Below are the monthly updates from the most current January 2021 fuel price data (GasBuddy.com) and November 2020 electricity and natural gas price data (US Energy Information Administration).
Energy prices continued to climb as a result of the state’s regulations and energy policies, further raising cost barriers to jobs recovery and further burdening the 2.3 million workers still struggling to find jobs.
Fuel prices in both California and the rest of the US rose as supplies became tighter, with California now leading with the highest gasoline prices in the nation in December. As indicated in the chart, the state’s regulations make it more costly to produce and sell gasoline in California, resulting in prices that have been running an average of $1.08 a gallon higher since February compared to the average for the other states, and $1.36 higher when compared to the lowest cost state. As indicated in the 2019 results, prices in California are also far more variable as the state’s restrictions largely isolate our market from the broader US and world supplies, with even minor issues with in-state production reflected quickly into the in-state prices.
While under normal circumstances, these regulation-driven higher prices would affect the cost of living and disposable incomes more broadly, the current period is having the greatest effect on essential workers in particular those who are lower wage workers. As indicated in our latest monthly jobs report, higher wage jobs in industries with average annual wages above $100,000 grew in December to just 3.7% below their level in pre-pandemic February. Middle wage jobs ($50,000 to $100,000) were level at 5.3% below February. The job losses instead were concentrated in the lower wage industries (less than $50,000), with a drop to 11.8% below the February numbers. The higher and middle wage industries have experienced far lower negative job effects and in fact many have continued to grow in this period as a result of telecommuting. Gasoline prices consequently have had and will have fewer direct impacts at these higher wage and income levels because of sharply lower commute use. Lower wage workers with their continued dependence on vehicles and increasingly single occupant vehicles have been and will continue to be saddled with these high-cost results from the state’s approach to its climate change strategies.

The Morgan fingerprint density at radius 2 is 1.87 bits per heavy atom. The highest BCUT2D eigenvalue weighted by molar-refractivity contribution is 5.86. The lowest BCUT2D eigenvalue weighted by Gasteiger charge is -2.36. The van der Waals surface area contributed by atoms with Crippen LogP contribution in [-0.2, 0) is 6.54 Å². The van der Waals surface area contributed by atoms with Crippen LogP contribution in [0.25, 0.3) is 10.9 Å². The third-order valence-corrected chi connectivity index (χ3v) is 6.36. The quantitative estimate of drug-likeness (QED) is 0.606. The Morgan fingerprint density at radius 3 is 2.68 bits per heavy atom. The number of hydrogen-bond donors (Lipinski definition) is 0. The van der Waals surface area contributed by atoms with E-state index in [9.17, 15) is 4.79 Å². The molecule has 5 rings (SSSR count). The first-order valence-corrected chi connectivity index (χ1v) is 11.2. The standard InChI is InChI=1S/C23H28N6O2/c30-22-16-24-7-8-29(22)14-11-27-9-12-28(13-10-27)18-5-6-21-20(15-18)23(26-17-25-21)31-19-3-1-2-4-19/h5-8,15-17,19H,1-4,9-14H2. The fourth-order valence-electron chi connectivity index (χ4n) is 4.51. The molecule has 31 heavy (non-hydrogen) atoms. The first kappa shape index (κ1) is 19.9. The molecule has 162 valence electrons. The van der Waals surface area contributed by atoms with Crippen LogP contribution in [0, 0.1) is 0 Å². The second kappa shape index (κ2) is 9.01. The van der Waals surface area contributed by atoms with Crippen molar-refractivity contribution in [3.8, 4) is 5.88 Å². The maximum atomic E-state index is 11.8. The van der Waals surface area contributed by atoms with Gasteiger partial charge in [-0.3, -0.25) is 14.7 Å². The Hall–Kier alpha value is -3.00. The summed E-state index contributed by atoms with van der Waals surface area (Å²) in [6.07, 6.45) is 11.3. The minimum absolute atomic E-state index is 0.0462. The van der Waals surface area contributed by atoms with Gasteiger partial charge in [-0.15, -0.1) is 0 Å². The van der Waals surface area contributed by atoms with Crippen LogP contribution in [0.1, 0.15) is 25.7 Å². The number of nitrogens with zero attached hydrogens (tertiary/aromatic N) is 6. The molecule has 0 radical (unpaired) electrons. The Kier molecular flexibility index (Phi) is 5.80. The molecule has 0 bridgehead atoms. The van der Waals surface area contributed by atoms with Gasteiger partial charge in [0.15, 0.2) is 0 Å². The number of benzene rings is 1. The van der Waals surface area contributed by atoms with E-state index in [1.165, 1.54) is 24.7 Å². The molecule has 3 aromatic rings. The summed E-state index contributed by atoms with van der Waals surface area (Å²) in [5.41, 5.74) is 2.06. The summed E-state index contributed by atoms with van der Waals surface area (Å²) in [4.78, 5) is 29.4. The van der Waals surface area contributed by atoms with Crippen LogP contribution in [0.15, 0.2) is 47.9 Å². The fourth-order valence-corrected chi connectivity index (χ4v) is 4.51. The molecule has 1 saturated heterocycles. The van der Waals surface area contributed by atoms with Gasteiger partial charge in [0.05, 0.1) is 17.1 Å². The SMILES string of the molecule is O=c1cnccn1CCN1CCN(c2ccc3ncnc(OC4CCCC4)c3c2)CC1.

The state’s expectations for mass transit and its dominance within the climate change strategies provide no answer. Even prior to the pandemic, US Department of Transportation data shows transit ridership as measured by unlinked passenger trips (UPT) dropped 16% between 2008 and 2019, even though $39.6 billion in state, federal, and local funds were spent to improve and expand transit availability in this period. In the current pandemic period, transit use plunged another 72% by May from its already-low 2019 average, and previous riders are likely to be reluctant to return to a dependence on these systems for some time to come even if the systems were capable of serving their needs given the expanding disconnects driven by the state’s dysfunctional housing supply policies.
The high cost of fuels is also likely to play a role in future telecommuting decisions by individual workers as well. Telecommuting expanded quickly as a standard work arrangement in the current pandemic conditions. Commuting in this state has been an increasingly lengthy and personally demanding activity. The state’s regulations on fuels means it is an increasingly costly one as well. Middle and higher wage workers now have the option to minimize those costs by continuing to telecommute while living in the state in the post-pandemic period, or forego those higher costs entirely by moving to other states while maintaining their jobs, careers, and higher incomes. Based on the 2019 numbers, another 2 million plus lower wage workers could have this telecommuting option as well, but lack of regulatory flexibility of the type now only available to government workers limits its extension to these income levels.